Because Congress knows financial planners are a clever bunch, they went ahead and shut down the opportunity to make QCDs from post-70.5 contributions. Therefore, any QCD will be reduced by the cumulative amount of total post-70.5 IRA contributions (but not below $0) that have not already been used to offset an earlier QCD.
Other Retirement Provisions
Numerous other provisions, highly summarized:
- Protection for plans that provide for lifetime income options to retirees via annuities
- Larger tax credits for small businesses that establish a retirement plan
- New credit for adoption of automatic plan enrollment by a small business
- Part-time workers that have worked at least 500 hours in at least three consecutive years will be eligible to participate in their employer's retirement plan (old rule is at least 1,000 hours in one year, which will remain in effect, making eligibility a dual entitlement system). The idea is to bring more part-time workers into the employer plan space, but note that this isn't effective until plan years beginning 2021, so the earliest eligibility under the new 500 hour test is 2024. Also, note that individuals included under this provision will be excluded from nondiscrimination testing calculations since their contributions are likely to be small and provide difficulties in the plan meeting nondiscrimination tests as they currently exist.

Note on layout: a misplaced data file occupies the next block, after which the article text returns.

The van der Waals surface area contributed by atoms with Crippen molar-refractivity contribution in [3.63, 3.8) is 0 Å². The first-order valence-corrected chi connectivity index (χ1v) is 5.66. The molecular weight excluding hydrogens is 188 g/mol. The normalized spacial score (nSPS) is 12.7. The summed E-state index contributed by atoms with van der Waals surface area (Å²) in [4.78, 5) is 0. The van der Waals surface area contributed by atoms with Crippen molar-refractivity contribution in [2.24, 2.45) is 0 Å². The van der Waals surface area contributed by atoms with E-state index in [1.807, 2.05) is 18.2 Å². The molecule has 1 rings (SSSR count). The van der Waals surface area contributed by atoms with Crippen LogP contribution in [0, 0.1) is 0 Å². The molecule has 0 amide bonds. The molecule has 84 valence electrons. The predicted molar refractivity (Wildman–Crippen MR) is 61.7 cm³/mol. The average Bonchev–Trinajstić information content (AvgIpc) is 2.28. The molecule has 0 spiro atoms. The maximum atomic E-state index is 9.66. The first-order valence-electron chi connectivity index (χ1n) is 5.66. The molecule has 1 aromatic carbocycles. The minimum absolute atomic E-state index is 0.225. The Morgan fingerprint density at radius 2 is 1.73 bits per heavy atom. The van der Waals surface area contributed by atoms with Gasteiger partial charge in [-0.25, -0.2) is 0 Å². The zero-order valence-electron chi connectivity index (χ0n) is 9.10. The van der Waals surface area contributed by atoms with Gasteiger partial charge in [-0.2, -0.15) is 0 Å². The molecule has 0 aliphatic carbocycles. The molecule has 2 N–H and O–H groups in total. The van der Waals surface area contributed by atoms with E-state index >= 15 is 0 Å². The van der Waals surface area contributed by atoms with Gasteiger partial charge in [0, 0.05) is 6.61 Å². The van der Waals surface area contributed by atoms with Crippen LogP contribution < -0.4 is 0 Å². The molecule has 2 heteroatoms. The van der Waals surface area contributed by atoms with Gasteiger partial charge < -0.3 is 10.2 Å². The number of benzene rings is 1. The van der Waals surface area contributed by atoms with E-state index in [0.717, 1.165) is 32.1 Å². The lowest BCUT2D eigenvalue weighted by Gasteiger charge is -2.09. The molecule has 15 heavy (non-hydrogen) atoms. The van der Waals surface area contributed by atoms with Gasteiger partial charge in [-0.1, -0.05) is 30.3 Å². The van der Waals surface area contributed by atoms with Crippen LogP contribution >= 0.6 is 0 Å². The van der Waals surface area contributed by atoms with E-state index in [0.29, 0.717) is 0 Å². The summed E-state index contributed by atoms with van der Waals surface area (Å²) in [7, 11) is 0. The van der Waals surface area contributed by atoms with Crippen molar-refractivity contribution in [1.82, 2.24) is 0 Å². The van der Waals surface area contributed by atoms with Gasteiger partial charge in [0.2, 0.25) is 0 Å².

- Multiple Employer Plans (MEPs) easier to form by removing some existing barriers
SECURE Non-Retirement Provisions
529 Plan Qualified Education Expenses Expanded
529 plans can now be used to pay for Apprenticeship Programs that include fees, books, supplies and required equipment, provided the program is appropriately registered and certified with the Department of Labor.
529 plans can now be used to repay principal and/or interest of qualified education loans and are limited to a lifetime amount of $10,000 (not adjusted for inflation). Any plan funds used to pay the interest on qualified student debt will make that interest paid ineligible for the above-the-line deduction for student loan interest.
Kiddie Tax Reverts to Pre-Tax and Jobs Cuts Act Rules